Today I have a guest post for you from Sita at Real Food Suomi. Remember I am busy pulling together an ebook cookbook based on all of your requests so for the next few weeks I have some amazing guest posts lined up for you!
I’m very happy to be guest posting here at Homemade Mommy and sharing with you how to make ghee – a task that is incredibly easy and will help you incorporate a healthy and delicious fat into your diet. Later on my blog Real Food Suomi I will be posting an article on ways to use ghee that go above and beyond the common use of frying and sauteing.
First of all, what is ghee? Ghee is a traditional cooking fat from India. It is the result of heating butter on the stove and removing the impurities and milk solids that rise to the top in the form of foam and fall to the bottom like crumbs. What’s left is a deliciously golden substance that has a flavor unique from butter and also has a higher smoke point and is easier on the digestion (due to the removal of the milk solids). It is popular in Indian cooking, but it is becoming more well known as a cooking fat all over the world. It can be used medicinally as well, which I will describe later in a post on my blog.
I grew up in a kitchen that always had great big glass jars full of ghee near the stove ready to use for frying. I fondly remember making the ghee as a kid. I remember scraping off the foam that would rise to the top and enjoying taking in the beautiful and rich golden color of the finished product once it was poured into the clean glass jar. Although I grew up cooking regularly with ghee, once I left home for college my eating and cooking habits changed and I lost touch with this excellent fat. I was reminded more recently that ghee is a very stable fat for cooking by re-reading Nourishing Traditions by Sally Fallon. Not only is it stable for cooking, but according to Ayurveda ghee is also excellent for digestion, as it stimulates the digestive fires better known as agni.
Making ghee is simple. You need some unsalted butter, a pot, cheesecloth and a spoon, and a bit of time. Of course the more butter you are using the longer you will need. I usually do 1 kilo (2.2 lbs.) of butter at a time and the process takes about 1 hour.
How to make ghee
unsalted butter* – start with 500 g (or 1 lb of butter) if you are just learning. Otherwise you can make larger amounts at one time.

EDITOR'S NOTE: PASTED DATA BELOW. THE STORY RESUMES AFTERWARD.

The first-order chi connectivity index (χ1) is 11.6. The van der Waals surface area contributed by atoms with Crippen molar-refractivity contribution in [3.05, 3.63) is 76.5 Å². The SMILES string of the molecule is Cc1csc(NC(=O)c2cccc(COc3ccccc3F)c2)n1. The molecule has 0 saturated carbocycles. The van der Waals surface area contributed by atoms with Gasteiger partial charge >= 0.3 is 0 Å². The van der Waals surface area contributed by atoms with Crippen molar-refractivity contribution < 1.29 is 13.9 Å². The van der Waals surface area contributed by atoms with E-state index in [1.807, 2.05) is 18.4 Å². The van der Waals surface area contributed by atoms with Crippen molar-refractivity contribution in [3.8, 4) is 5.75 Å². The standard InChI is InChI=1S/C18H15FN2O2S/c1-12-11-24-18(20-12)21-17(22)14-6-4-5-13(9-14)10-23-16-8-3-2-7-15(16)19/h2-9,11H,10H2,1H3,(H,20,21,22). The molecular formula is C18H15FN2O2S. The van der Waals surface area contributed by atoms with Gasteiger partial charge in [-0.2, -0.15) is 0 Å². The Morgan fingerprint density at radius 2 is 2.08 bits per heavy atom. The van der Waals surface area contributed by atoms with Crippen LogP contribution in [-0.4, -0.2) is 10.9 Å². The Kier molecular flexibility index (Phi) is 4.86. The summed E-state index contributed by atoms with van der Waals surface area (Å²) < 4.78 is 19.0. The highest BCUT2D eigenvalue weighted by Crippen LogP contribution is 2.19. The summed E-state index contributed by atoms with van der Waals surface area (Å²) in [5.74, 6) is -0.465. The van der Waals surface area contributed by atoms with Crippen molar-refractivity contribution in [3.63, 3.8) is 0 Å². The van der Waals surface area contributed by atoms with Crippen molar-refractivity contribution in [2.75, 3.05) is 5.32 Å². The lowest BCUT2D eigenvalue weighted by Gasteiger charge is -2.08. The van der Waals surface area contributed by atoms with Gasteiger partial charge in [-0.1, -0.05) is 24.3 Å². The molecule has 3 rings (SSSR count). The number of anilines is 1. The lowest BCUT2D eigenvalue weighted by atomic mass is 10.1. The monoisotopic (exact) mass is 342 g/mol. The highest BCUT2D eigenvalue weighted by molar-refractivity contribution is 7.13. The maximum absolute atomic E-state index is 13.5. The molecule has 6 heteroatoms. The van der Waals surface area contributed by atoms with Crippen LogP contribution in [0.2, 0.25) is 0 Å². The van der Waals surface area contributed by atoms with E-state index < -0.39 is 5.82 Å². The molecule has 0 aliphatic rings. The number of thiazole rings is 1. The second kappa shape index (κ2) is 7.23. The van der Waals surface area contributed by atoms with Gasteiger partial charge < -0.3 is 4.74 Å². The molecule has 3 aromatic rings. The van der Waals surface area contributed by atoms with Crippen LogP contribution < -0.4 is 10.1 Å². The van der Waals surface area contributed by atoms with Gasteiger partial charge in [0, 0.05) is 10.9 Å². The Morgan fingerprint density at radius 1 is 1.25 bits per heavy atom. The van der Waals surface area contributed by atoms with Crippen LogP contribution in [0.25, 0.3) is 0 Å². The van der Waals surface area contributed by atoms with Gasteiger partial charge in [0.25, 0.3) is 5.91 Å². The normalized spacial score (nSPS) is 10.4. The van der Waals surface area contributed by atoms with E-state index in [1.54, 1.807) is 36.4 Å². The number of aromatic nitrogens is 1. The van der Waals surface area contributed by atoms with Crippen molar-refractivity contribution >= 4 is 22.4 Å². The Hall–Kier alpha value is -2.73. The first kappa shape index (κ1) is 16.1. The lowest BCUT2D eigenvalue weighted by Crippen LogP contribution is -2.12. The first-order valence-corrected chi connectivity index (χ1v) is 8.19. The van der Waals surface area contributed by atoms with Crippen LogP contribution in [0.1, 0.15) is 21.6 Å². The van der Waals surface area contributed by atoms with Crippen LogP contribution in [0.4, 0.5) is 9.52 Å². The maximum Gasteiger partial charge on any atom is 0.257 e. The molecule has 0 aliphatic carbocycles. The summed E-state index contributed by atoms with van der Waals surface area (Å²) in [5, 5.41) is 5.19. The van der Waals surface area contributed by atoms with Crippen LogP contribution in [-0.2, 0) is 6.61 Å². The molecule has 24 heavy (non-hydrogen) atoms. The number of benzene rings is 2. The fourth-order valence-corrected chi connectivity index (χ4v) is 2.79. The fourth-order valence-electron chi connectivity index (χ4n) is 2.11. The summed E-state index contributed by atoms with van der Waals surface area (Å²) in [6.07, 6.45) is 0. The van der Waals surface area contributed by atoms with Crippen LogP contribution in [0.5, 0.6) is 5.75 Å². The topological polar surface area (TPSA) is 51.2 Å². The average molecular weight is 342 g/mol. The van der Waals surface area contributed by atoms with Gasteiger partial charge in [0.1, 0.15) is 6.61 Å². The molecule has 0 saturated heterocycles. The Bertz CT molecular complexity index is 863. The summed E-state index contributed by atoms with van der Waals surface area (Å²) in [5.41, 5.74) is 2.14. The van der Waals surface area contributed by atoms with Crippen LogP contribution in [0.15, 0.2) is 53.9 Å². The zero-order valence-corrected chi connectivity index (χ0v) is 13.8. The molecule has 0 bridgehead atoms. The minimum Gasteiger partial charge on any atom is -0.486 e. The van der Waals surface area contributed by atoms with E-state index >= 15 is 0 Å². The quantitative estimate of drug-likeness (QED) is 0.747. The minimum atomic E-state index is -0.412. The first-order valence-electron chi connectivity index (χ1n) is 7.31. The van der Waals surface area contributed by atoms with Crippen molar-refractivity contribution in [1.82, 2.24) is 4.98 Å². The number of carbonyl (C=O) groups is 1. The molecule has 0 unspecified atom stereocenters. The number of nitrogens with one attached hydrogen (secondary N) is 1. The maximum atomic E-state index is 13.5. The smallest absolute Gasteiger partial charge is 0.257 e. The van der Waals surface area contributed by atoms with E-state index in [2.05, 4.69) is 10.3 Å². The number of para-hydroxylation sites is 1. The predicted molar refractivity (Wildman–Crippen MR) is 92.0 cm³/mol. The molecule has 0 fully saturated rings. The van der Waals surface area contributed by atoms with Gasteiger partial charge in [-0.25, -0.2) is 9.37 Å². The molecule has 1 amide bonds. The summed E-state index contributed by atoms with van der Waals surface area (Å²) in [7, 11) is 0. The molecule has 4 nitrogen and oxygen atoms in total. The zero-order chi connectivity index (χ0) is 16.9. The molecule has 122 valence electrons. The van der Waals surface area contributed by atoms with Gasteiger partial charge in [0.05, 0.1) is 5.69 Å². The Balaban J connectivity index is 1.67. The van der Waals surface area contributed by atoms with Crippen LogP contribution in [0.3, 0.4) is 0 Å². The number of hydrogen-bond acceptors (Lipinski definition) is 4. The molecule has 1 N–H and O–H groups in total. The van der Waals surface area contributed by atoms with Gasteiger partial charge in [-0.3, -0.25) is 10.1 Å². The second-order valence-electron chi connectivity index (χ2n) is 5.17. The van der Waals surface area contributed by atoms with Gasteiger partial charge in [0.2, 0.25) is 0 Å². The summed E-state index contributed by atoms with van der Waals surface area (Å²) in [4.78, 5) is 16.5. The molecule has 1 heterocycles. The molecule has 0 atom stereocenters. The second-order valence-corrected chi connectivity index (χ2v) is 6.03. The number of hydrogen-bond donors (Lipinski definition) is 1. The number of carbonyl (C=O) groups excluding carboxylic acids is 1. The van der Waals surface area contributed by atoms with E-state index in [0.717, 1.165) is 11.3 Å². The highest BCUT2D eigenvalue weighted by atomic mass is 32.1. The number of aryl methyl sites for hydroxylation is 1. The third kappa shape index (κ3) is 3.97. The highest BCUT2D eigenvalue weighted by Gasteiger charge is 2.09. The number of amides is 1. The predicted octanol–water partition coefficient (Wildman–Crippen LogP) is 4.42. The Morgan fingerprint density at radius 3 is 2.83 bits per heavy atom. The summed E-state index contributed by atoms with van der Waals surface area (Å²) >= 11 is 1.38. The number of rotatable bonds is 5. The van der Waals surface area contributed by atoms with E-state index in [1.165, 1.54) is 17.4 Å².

Medium or large pot (depending on amount of butter)
Large metal spoon
Clean and dry glass jars for storage
1. Melt the butter over medium heat in the pot.
2. Once melted the butter should start to bubble and sputter. Lower the heat so it doesn’t burn but not so low that it stops bubbling. Note that using a larger pot will help stop the butter from sputtering out all over your stove area.
3. Foam will rise to the top. You can stir occasionally to prevent burning and to check the progress. It is not necessary to scrape the foam off during the cooking process, and in fact I have read from Ayurvedic literature that the foam has medicinal properties. It will be strained off later using cheesecloth.
4. After some minutes it will start to have a nice popcorn-like smell and a whitish substance will form on the bottom of the pan. Use the large metal spoon to occasionally pull back the foam on the surface. When you can see all the way to the bottom of the pan and the white curds at the bottom start to turn brown, it is done.
5. Remove the pan from heat, let cool so it’s just warm (still liquid) before pouring into the jars.
6. Pour through cheesecloth into jars. The ghee should be a beautiful golden color with no whitish bits. Discard the brown curds from the bottom of the pan. When cool close the jar with the lid and store the ghee at room temperature. The ghee will be solid at room temperature. It keeps for many months as long as no water is allowed to get into the container.
Now use the ghee for frying, sauteing, and deep frying. If you’d like to learn about other ways to use ghee (besides cooking) and its benefits, look for related articles on my blog Real Food Suomi coming up soon.
Need to try it before you commit to making it? Buy quality ghee here.
*I live in Finland and it is not possible to buy unsalted butter here. I do successfully make ghee with salted butter but it should be made from unsalted whenever possible.